This is largely why I did and still do not worry about Citizens United. Putting more money and attention into elections potentially moves it away from the lobbying and legislative end. There is far more heat and light right now on the election end of the process and biases introduced by powerful agents are easier to recognize and combat there as a result.

30 June 2014

Hobby Lobby

Silver linings. Maybe a toilet bowl lined with shiny things. But still. Shiny things.

1) It seems, as with Citizens United, to have pissed off the left-wing base that increasingly is the agitating energy for the Democrats. Citizens United, I don't think they are correct on most any sensible legal theory. This one I think was more questionable.

2) It does not appear to have actually denied anyone any access to birth control measures. There's a work around that the government used for non-profit entities that will be applied.

2a) We should really stop pretending in our society that "denying access", eg "banning" things is at all the same as "reducing the accessibility or affordability of" whatever it is. The second is still often bad, and may have bad consequences, or unequal consequences, but it is not (usually) the same as "criminal and civil penalties for". When many abortion restrictions are considered by states, those are effectively doing both. Where this decision was concerned, it did neither. The semantics are important here because people talking about actual denial of access when what we have is an increase in risk to accessibility in actual terms (because of money usually) are confusing the best practices of solutions. If the problem is people (women) cannot afford it, that's very different from people putting up actual roadblocks via regulations, like these: "you need a prescription, so you must go see your doctor first", or "the pharmacist won't fill those prescriptions for religious reasons", or "you must wait 48 hours", or "the clinic needs admitting privileges".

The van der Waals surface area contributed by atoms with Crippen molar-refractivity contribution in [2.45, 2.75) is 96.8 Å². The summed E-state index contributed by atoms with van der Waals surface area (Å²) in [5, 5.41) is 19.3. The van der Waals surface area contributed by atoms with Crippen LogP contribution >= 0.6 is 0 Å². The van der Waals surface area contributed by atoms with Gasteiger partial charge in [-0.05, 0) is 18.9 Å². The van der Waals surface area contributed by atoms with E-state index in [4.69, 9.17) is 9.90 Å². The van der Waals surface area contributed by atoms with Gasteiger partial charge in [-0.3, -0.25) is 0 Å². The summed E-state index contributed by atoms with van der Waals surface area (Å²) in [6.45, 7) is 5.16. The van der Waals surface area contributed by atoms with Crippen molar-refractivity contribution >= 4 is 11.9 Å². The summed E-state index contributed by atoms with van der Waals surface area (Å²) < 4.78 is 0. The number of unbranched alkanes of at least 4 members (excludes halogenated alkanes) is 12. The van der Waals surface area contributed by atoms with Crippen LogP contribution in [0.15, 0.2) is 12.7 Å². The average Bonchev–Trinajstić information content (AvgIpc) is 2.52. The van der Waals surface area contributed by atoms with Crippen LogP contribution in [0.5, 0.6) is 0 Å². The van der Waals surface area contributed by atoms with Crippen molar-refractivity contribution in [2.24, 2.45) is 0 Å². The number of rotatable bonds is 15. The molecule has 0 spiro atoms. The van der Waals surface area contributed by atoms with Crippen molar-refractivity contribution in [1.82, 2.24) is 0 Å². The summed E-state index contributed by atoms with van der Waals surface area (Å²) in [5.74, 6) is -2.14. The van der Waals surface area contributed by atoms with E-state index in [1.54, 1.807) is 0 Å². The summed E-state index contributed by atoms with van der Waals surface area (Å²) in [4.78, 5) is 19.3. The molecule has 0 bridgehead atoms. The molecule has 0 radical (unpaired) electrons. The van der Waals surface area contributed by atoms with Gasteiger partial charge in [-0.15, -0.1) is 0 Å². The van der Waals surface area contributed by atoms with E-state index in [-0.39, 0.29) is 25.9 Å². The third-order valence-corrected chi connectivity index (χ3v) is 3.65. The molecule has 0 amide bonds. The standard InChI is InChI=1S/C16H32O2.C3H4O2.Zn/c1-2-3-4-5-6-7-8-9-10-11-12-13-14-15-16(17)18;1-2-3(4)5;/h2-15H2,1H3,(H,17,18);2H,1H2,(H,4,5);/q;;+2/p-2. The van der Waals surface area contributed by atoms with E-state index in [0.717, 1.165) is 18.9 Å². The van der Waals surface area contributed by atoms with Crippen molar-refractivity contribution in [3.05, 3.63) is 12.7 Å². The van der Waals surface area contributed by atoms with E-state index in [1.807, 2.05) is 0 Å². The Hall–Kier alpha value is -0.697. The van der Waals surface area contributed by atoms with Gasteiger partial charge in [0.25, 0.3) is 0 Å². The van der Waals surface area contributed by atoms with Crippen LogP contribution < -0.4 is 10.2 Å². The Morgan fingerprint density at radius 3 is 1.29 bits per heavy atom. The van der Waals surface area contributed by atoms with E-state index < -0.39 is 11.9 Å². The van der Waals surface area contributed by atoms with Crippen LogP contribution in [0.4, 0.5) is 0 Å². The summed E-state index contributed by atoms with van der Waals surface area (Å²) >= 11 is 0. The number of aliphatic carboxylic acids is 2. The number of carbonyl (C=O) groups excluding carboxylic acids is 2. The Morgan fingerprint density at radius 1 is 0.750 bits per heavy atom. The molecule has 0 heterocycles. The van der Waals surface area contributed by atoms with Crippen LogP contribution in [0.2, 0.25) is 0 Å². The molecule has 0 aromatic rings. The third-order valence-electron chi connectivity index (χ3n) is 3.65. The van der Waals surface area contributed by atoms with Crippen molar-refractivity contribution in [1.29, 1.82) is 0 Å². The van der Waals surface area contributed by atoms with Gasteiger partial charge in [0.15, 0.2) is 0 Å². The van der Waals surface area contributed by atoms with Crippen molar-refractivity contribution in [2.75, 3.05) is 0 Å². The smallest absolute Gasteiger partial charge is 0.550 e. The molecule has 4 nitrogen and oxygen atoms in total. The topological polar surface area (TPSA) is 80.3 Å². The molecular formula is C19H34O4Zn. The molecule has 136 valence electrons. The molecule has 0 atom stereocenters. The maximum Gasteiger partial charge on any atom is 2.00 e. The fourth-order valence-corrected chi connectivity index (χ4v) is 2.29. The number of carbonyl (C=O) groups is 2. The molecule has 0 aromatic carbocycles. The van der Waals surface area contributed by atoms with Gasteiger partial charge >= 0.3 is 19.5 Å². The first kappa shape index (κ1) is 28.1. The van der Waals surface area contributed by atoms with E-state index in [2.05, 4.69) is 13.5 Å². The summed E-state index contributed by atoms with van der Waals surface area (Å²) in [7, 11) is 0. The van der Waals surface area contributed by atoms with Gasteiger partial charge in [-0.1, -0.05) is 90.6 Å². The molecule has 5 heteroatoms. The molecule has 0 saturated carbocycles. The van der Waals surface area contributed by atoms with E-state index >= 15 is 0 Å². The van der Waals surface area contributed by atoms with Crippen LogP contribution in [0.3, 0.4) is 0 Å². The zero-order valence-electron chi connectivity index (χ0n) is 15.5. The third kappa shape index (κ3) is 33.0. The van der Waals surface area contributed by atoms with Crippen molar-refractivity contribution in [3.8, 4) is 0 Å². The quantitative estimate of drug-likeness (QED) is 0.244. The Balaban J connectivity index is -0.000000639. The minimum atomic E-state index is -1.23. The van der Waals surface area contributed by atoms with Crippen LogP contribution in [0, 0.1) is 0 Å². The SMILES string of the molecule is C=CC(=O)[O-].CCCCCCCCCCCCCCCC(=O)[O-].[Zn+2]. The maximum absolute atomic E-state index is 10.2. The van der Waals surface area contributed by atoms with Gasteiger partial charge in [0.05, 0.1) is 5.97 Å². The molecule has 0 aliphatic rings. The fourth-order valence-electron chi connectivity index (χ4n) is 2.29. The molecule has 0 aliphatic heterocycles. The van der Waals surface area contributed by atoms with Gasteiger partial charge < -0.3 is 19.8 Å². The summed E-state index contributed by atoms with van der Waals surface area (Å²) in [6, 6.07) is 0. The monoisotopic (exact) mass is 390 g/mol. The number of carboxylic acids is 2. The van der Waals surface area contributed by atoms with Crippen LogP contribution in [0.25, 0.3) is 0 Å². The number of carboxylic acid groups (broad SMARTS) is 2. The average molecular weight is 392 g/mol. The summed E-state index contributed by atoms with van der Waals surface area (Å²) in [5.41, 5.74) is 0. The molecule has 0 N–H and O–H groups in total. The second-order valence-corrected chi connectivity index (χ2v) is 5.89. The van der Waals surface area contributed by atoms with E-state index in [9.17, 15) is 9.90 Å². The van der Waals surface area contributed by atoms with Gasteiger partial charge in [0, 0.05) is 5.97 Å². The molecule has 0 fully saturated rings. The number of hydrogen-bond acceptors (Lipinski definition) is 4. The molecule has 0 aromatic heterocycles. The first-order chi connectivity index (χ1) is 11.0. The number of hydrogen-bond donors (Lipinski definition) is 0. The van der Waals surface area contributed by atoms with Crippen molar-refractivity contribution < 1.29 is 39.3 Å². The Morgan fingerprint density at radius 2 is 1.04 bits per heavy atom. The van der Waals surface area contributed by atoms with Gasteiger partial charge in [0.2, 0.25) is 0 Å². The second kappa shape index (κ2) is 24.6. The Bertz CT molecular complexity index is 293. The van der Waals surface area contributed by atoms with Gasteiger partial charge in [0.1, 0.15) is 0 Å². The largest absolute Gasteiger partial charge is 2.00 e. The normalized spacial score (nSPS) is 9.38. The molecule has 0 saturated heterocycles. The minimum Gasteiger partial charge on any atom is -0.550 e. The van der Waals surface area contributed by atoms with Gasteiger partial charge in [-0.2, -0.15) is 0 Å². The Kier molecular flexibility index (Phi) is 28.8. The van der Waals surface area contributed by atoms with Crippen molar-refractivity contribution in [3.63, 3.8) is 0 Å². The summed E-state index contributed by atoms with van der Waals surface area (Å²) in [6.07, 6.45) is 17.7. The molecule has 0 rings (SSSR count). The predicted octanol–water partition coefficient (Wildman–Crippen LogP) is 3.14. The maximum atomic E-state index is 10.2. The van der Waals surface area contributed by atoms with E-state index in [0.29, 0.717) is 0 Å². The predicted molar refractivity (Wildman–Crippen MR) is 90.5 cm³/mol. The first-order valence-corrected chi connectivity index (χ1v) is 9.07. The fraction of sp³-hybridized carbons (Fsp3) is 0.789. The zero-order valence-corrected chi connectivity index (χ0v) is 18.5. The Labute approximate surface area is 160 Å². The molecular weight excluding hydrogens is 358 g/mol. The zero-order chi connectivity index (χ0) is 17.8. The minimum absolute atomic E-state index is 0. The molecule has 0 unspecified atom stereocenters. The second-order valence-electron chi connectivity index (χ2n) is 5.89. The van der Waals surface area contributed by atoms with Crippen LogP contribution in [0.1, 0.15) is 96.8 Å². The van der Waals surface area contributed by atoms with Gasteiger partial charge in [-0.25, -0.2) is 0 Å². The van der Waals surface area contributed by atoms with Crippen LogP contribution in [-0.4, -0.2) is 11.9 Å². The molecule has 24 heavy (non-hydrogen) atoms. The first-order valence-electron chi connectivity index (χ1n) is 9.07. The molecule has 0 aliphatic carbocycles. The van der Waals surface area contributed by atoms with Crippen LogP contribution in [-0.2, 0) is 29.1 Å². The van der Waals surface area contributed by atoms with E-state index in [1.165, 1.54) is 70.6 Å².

We're talking about accessibility in economic terms and there's ways to resolve that, via public policy if we choose (subsidies that phase out based upon income and need would have been far, far better than insurer mandates). If we're talking about accessibility in legal terms, then we have a very different problem, one that almost entirely depends upon public policy decisions. We should not be conflating the two kinds of problems. Stop it. Just don't. They can sometimes overlap in practical terms, but the fix for either is usually different. (This is probably why debates about freedom of speech in the wake of McCullen also annoy me, in that they fail to distinguish action, which is regulated or restricted, from speech, which should not be).

3) It is a fairly narrow reading of religion or religious beliefs. Which is amusing. I've seen it referred to as all of religion comes down to in the eyes of the conservative wing of the court is "unapproved fucking".